Dazed and Confused

By Christopher Zoukis

The Mississippi Supreme Court decided not to decide whether Delay could be tried again or not until after he was tried.  The decision was a stroke of genius.  For if Delay was acquitted, there was nothing to decide.  If he was convicted, he could appeal.  If Delay appealed, the court would merely say a murder case that has been dismissed could be retried in good faith, because there was no statute of limitations on murder.   Image courtesy usatoday30.usatoday.com

Delay spent a lot of time shopping for a lawyer.  In the end, he decided on Buddy Coxwell and Jim Kitchens as his defense team.  The prosecutors were Bobby Delaughter and Ed Peters.

The prosecution introduced new evidence, which was that Delay had boasted of killing Medgar Evers to many people over the course of the last three decades.  Klansman Delmar Dennis took the stand and told the jury how Delay had bragged about killing Evers thirty years before.  They also introduced Delay’s admission to the nurse’s aide in prison, that he had killed Evers.  And they linked Delay to the letter published in “The Hoskins Report.”

Déjà vu.  The letter was back. 

The background page of the Anti-Defamation League’s website states that “Hoskins’s writings drew public attention in October 1991, when prosecutors in Mississippi linked white supremacist Byron de la Beckwith to the Phineas Priesthood.”

In other words, for the first time, the general public became aware of the existence of a cluster of violent religious bigots, who killed “for God’s sake.”  

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Not So Fast

By Christopher Zoukis Delay was driving his car across the Lake Ponchartrain Causeway Bridge, when – as if by magic – a police car slid in behind his vehicle.  Delay didn’t think anything of it until he noticed lights flashing in his rearview mirror.  Out of options, Delay pulled over and stopped.  New Orleans police […]

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Race and Racism

By Christopher Zoukis

It was Solomon, the favorite son of King David and heir to the throne of Israel, who wrote, “There’s nothing new under the sun.”  And the idea that the white race is superior to the so-called colored races is no exception.  It’s been around a long, long time.  To demonstrate this fact, it is necessary to take a quick look at the idea of ‘race’ and the general history of ‘racism.’  King Solomon / Image courtesy en.wikipedia.org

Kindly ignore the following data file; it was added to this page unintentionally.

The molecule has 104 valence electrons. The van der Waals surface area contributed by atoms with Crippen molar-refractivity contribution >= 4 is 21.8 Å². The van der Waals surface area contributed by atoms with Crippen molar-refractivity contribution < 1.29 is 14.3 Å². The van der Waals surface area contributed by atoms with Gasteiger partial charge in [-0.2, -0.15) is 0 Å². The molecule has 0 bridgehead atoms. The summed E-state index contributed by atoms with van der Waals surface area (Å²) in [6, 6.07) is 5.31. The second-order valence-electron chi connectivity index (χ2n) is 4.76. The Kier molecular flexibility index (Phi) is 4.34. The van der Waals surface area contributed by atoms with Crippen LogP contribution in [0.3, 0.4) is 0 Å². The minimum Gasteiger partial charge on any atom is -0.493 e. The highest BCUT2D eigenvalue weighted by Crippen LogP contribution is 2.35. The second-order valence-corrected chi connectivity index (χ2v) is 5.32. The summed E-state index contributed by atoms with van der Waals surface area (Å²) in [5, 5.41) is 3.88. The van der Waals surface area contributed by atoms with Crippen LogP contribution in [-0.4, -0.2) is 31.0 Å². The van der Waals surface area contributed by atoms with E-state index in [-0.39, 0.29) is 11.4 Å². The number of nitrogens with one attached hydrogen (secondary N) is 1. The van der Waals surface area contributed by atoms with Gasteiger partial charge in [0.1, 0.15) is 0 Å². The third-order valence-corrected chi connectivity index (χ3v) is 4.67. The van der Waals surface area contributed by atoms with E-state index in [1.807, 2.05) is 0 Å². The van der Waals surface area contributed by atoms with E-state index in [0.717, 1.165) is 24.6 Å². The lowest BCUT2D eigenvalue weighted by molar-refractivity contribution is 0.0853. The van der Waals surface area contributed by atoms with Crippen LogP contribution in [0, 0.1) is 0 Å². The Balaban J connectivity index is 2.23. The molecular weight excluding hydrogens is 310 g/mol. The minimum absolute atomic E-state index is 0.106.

Race, which is defined as “any of the major biological divisions of mankind, distinguished by color and texture of hair, color of skin and eyes, stature, bodily proportions, etc.:  many ethnologists now consider that there are only three primary divisions, the Caucasian (loosely, white race), Negroid (loosely, black race), and Mongoloid (loosely, yellow race), each with various subdivisions:  the term has acquired so many unscientific connotations that in this sense it is often replaced in scientific usage by ethnic stock or group.”

White was first used in the racial sense, as an adjective, in the year 1604.  Whoever it was that used it, did it like this:  “of those races (chiefly European or of European Extraction) characterized by light complexion.”  Certainly it was used prior to that, but this is the first recorded usage.  And it is assumed that this usage was quite common at that time, which shows how long ‘racism’ has been around.

William Perry, in 1676, distinguished between blacks and whites, calling blacks a totally different and separate species.  Blacks differed from Europeans not only in skin color “but also in natural manners and in the internal qualities of their minds.”  No one challenged Perry’s conclusions.  In fact, Europeans agreed.  There was nothing startling about these remarks.  It was common knowledge.  In other words, bigotry and hatred were prevalent. 

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